Business Intelligence and Analytics:
Our Business Intelligence services include maintenance and support as well as and creating solutions that deliver the right results.
Analytics and Reporting: Hyperion, Crystal Reports, OLAP (Online Analytical Processing), SQL Server, SAS, Cognos
Frameworks: Rubic Framework, Master Data Management Framework
Business intelligence (BI) refers to computer-based techniques used in spotting, digging-out, and analyzing business data, such as sales revenue by products and/or departments, or by associated costs and incomes. BI technologies provide historical, current, and predictive views of business operations. Common functions of business intelligence technologies are reporting, online analytical processing, analytics, data mining, business performance management, benchmarking, text mining, and predictive analytics.
Business intelligence aims to support better business decision-making. Thus a BI system can be called a decision support system (DSS). We assure our every customer with a wide equipped set of business intelligence with analytical plans and procedures. Though the term business intelligence is sometimes used as a synonym for competitive intelligence, because they both support decision making, BI uses technologies, processes, and applications to analyze mostly internal, structured data and business processes while competitive intelligence gathers, analyzes and disseminates information with a topical focus on company competitors. Business intelligence understood broadly can include the subset of competitive intelligence.
Business intelligence and business analytics
Business analytics is the subset of BI based on statistics, prediction, and optimization.The user aspect of Business Intelligence
We make some considerations in order to successfully integrate the usage of business intelligence systems in a company. Ultimately the BI system must be accepted and utilized by the users in order for it to add value to the organization. If the usability of the system is poor, the users may become frustrated and spend a considerable amount of time figuring out how to use the system or may not be able to really use the system. If the system does not add value to the users´ mission, they will simply not use it.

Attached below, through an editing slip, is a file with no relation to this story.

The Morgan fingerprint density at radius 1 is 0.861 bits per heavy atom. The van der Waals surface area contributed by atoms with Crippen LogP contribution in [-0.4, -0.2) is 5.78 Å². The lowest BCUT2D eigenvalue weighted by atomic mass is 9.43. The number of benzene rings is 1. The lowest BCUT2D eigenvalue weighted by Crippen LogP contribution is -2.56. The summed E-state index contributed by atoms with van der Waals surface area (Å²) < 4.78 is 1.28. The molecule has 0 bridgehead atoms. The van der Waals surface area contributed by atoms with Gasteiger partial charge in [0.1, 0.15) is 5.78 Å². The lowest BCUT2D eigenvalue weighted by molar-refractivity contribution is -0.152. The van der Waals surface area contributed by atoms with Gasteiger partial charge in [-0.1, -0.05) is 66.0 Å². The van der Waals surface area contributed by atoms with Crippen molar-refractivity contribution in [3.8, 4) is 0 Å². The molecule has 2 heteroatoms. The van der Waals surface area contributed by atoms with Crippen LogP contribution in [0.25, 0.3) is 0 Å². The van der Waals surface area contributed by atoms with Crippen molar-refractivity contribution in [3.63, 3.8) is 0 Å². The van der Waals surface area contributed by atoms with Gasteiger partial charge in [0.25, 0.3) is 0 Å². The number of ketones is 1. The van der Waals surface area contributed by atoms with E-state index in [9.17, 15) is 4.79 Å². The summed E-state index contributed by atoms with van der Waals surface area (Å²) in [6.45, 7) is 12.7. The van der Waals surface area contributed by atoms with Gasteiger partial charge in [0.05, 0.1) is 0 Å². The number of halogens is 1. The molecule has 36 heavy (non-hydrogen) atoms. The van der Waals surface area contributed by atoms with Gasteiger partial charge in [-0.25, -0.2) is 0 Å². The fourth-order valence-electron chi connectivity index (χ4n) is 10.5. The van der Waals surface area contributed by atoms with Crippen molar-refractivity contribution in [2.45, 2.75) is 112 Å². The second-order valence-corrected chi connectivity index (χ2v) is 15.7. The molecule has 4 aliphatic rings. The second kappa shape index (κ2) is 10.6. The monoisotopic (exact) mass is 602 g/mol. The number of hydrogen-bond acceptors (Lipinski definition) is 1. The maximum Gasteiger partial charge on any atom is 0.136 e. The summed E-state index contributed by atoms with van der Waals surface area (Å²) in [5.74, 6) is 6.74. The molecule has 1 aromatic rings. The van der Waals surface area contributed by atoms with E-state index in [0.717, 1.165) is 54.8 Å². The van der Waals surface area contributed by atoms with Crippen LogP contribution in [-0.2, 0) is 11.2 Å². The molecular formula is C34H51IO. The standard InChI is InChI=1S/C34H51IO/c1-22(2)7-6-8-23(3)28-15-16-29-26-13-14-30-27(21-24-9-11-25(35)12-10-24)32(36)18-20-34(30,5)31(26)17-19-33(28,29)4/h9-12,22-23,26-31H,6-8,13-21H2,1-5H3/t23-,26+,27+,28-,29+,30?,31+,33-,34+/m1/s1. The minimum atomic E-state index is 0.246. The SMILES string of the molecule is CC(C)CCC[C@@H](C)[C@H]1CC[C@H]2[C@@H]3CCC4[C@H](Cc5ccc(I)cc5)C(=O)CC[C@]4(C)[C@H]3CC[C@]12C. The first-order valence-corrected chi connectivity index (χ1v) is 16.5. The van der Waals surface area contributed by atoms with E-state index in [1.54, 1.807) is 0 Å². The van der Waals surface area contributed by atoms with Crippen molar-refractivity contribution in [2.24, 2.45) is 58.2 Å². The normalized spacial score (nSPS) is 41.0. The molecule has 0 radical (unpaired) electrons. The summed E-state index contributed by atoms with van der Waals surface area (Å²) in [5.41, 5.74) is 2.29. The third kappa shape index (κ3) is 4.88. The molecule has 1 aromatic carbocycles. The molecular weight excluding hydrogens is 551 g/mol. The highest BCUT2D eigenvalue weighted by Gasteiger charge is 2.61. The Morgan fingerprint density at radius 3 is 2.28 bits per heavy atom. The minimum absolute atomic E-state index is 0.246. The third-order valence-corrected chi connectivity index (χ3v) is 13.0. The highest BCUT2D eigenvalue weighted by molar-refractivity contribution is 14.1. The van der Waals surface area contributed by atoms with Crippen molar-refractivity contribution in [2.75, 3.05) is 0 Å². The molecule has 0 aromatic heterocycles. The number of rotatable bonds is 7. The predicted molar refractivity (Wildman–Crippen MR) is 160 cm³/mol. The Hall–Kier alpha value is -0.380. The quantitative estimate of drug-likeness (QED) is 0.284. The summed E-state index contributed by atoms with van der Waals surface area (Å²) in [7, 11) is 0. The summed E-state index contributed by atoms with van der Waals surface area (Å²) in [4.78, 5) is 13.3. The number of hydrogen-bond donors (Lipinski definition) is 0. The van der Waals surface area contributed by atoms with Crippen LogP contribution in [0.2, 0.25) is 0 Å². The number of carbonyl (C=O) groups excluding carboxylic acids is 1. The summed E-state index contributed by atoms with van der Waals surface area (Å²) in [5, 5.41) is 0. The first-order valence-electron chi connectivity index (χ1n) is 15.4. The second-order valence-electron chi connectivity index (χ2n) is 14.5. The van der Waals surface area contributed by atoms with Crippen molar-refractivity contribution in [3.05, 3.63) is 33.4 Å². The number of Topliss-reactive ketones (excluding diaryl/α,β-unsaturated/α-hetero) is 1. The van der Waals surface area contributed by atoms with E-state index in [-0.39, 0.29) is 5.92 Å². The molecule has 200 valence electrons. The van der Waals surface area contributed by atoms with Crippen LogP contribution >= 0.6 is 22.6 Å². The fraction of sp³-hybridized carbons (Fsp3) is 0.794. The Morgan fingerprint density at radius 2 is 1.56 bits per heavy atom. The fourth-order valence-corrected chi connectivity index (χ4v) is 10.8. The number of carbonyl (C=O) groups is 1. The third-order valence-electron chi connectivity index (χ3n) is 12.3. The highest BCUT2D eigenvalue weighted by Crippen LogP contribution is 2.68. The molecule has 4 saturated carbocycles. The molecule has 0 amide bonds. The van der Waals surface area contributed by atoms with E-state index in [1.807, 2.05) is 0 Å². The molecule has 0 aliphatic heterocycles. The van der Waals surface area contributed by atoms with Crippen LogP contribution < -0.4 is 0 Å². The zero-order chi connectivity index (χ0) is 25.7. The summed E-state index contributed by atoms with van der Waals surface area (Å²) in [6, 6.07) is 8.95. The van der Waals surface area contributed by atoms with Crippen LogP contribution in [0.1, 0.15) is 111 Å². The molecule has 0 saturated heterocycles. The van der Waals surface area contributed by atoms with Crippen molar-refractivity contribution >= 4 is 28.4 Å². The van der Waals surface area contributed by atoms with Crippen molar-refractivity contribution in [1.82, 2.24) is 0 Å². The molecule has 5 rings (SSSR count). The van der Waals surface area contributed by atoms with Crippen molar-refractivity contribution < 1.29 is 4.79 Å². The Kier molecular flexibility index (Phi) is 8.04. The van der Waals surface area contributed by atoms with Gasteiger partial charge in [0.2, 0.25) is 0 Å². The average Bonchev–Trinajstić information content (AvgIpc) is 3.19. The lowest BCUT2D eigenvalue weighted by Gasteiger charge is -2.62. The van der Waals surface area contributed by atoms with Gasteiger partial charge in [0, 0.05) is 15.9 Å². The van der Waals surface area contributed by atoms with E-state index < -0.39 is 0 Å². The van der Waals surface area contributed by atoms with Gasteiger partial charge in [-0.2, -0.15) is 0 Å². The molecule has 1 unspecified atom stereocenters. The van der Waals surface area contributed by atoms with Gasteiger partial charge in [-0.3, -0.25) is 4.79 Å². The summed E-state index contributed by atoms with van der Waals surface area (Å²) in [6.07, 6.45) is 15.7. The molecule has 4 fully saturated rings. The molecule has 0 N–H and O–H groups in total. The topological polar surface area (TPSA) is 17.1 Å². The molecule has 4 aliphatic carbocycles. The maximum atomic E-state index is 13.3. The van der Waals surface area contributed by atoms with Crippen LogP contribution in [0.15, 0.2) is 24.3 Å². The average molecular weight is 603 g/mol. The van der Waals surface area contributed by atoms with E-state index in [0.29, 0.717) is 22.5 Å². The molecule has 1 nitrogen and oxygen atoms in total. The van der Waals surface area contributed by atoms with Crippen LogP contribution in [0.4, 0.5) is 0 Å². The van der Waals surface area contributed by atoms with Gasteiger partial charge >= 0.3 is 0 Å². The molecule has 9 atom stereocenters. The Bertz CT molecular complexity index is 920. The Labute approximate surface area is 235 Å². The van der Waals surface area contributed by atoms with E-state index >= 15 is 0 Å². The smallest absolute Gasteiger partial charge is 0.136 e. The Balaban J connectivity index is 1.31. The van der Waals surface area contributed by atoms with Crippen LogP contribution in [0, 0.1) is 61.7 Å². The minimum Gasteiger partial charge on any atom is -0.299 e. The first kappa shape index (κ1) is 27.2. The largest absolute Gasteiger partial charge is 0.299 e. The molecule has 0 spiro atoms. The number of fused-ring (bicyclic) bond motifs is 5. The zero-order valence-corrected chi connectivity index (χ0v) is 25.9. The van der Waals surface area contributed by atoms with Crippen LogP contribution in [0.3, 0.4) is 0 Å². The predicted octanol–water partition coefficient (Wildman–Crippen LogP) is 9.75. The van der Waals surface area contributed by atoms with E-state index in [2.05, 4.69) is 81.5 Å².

In order to increase the user acceptance of a BI system, it may be advisable to consult the business users at an early stage of the DW/BI lifecycle such as for example at the requirements gathering phase. This can provide an insight into the business process and what the users need from the BI system. There are several methods for gathering this information such as e.g. questionnaires and interview sessions.
When gathering the requirements from the business users, the local IT department should also be consulted in order to determine to which degree it is possible to fulfill the business´s needs based on the available data.
Taking on a user-centered approach throughout the design and development stage may further increase the chance of rapid user adoption of the BI system. Besides focusing on the user experience offered by the BI applications, it may also possible to motivate the users to utilize the system by adding an element of competition. Kimball suggests implementing a function on the Business Intelligence portal website where reports on system usage can be found. By doing so, managers can see how well their departments are doing and compare themselves to others and this may spur them to encourage their staff to utilize the BI system even more.
Providing user support is necessary in order to maintain the BI system and assist users who run into problems. User support can be incorporated in many ways, for example by creating a website. The website should contain great content and tools for finding the necessary information. Furthermore, helpdesk support can be used. The helpdesk can be manned by e.g. power users or the DW/BI project team.